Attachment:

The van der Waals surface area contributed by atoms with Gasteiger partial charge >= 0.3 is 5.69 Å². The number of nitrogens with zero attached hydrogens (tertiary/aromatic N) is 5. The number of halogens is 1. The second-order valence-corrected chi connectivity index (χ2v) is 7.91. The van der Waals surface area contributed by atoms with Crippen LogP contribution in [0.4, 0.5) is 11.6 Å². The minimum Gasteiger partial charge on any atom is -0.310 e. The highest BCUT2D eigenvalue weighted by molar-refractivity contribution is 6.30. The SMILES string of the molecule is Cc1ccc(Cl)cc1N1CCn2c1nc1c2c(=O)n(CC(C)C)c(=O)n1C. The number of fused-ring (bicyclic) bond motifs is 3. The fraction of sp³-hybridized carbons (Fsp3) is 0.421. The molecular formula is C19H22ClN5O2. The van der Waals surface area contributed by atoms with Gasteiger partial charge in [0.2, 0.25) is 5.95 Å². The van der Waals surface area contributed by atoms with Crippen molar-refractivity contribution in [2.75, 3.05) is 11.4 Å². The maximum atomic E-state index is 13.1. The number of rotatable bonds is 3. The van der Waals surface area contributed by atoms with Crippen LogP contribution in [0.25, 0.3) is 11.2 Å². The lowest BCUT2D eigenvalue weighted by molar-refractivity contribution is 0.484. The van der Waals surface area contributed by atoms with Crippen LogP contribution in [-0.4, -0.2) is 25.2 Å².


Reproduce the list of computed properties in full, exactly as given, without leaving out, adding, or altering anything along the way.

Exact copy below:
The van der Waals surface area contributed by atoms with Gasteiger partial charge >= 0.3 is 5.69 Å². The number of nitrogens with zero attached hydrogens (tertiary/aromatic N) is 5. The number of halogens is 1. The second-order valence-corrected chi connectivity index (χ2v) is 7.91. The van der Waals surface area contributed by atoms with Crippen LogP contribution in [0.4, 0.5) is 11.6 Å². The minimum Gasteiger partial charge on any atom is -0.310 e. The highest BCUT2D eigenvalue weighted by molar-refractivity contribution is 6.30. The SMILES string of the molecule is Cc1ccc(Cl)cc1N1CCn2c1nc1c2c(=O)n(CC(C)C)c(=O)n1C. The number of fused-ring (bicyclic) bond motifs is 3. The fraction of sp³-hybridized carbons (Fsp3) is 0.421. The molecular formula is C19H22ClN5O2. The van der Waals surface area contributed by atoms with Gasteiger partial charge in [0.2, 0.25) is 5.95 Å². The van der Waals surface area contributed by atoms with Crippen molar-refractivity contribution in [2.75, 3.05) is 11.4 Å². The maximum atomic E-state index is 13.1. The number of rotatable bonds is 3. The van der Waals surface area contributed by atoms with Crippen LogP contribution in [0.25, 0.3) is 11.2 Å². The lowest BCUT2D eigenvalue weighted by molar-refractivity contribution is 0.484. The van der Waals surface area contributed by atoms with Crippen LogP contribution in [-0.4, -0.2) is 25.2 Å².